Earth Day, 1990. I was a Senior in high school and my parents were still hippies. This means we got up VERY early and drove in our 1970-something 15 passenger Dodge van (which we affectionately called "The Dode" because the 'g' was missing across the hood) from our home in south Jersey to be first in line on the lawn of the Capitol building in Washington DC. All eleven of us. Plus my boyfriend, Ron. That's twelve. On quilts, right in front of the stage. We were vegetarian (you'd better believe it!), we were shaggy, we recycled, and my mom brought her knitting. Perfect.
I think there was a crowd that day of 600,000 earth-friendly souls. The mass of people stretched beyond the Washington Memorial. I remember this part because right after this was announced, four year-old Jonah had to go to the bathroom. Of course. Dad picked him up and stepping through a seated crowd "excuse me, pardon me'ed" his way through to the porta-potties. He came back an hour later saying that was the "worst experience of his life". But there was a power in that crowd, and it has forever left an impression on me.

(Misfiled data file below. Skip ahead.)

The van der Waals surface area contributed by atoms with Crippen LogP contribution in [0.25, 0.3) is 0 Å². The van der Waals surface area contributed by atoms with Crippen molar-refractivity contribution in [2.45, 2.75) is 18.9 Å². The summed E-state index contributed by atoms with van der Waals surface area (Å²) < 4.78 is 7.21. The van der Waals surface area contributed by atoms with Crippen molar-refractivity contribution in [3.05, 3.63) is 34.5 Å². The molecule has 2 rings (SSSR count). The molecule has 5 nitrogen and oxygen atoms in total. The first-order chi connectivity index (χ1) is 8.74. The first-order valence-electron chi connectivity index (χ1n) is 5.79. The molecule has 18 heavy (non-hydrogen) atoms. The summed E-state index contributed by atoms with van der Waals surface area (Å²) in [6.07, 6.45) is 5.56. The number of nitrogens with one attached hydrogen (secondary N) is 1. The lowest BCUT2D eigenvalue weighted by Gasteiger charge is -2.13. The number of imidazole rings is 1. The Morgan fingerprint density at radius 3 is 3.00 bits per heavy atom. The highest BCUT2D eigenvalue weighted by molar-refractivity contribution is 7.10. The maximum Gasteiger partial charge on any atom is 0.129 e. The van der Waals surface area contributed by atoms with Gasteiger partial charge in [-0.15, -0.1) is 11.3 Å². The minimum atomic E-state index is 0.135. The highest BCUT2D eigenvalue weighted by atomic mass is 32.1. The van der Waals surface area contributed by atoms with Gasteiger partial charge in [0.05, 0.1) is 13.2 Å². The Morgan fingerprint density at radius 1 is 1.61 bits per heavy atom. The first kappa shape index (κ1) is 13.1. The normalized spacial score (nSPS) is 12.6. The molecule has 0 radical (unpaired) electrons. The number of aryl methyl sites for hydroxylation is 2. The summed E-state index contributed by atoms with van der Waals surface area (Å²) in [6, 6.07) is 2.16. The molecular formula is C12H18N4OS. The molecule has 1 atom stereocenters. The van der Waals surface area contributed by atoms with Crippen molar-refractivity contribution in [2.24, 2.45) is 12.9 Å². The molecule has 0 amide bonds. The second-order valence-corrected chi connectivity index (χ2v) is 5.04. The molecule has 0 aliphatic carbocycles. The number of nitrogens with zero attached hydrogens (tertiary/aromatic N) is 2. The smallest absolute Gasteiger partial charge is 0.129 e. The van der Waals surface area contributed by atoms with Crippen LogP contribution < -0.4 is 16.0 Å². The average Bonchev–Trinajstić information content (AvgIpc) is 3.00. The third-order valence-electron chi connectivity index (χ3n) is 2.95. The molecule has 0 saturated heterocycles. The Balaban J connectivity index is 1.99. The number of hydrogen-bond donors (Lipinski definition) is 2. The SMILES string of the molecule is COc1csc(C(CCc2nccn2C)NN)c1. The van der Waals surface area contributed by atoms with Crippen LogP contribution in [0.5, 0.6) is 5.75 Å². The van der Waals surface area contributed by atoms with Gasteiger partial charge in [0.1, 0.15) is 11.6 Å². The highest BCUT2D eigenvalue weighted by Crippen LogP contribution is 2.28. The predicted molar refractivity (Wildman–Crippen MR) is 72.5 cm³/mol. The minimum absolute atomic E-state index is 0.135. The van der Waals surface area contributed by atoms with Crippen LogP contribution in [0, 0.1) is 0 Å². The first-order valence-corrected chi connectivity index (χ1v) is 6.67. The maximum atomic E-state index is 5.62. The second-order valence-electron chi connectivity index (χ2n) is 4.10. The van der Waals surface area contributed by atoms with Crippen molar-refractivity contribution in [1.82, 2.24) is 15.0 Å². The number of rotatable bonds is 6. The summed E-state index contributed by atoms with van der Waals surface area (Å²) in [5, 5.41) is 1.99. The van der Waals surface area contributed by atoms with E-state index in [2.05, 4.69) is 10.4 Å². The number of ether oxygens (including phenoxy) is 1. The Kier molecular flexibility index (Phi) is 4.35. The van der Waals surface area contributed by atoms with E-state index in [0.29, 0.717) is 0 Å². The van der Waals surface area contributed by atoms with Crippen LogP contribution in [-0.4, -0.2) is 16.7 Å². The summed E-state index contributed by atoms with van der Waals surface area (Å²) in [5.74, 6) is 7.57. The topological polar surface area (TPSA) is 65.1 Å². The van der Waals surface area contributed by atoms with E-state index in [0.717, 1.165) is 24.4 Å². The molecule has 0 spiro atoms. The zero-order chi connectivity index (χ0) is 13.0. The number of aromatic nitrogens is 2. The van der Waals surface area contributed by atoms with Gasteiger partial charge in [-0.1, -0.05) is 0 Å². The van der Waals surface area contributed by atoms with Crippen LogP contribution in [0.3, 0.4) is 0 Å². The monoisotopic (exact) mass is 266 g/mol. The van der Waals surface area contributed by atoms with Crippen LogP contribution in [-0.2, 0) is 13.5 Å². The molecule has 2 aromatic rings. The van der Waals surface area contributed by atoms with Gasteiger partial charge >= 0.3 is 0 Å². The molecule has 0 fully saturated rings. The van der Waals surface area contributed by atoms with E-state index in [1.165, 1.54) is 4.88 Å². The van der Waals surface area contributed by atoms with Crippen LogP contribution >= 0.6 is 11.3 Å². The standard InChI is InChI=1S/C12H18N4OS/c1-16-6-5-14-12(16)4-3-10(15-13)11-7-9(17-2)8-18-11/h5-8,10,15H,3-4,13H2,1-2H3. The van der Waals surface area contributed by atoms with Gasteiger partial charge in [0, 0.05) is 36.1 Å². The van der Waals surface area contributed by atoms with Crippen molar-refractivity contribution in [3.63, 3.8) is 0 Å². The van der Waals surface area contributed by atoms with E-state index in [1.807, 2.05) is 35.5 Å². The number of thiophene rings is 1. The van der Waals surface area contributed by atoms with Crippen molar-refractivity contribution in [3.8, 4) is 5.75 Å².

We were entertained by Olivia Newton John, Natalie Merchant, John Cougar Mellencamp, R.E.M., Richard Gere, Tom Cruise, Harrison Ford, Cookie Monster, Kevin Bacon, and the beloved John Denver. We all sang along, we all got sunburned and blistered, and we all felt like we were part of something big. Which we are.
I still celebrate Earth Day every year. I have tried to take the lessons learned from my youth and add to them to be a more responsible, conscientious steward of this beautiful Mother we call home. Yesterday, we watched the entire mini-series Planet Earth on the Discovery Channel, and I felt even more humbled and in awe. We have much to do. I hope to pass that on to my children. Let every day be Earth Day.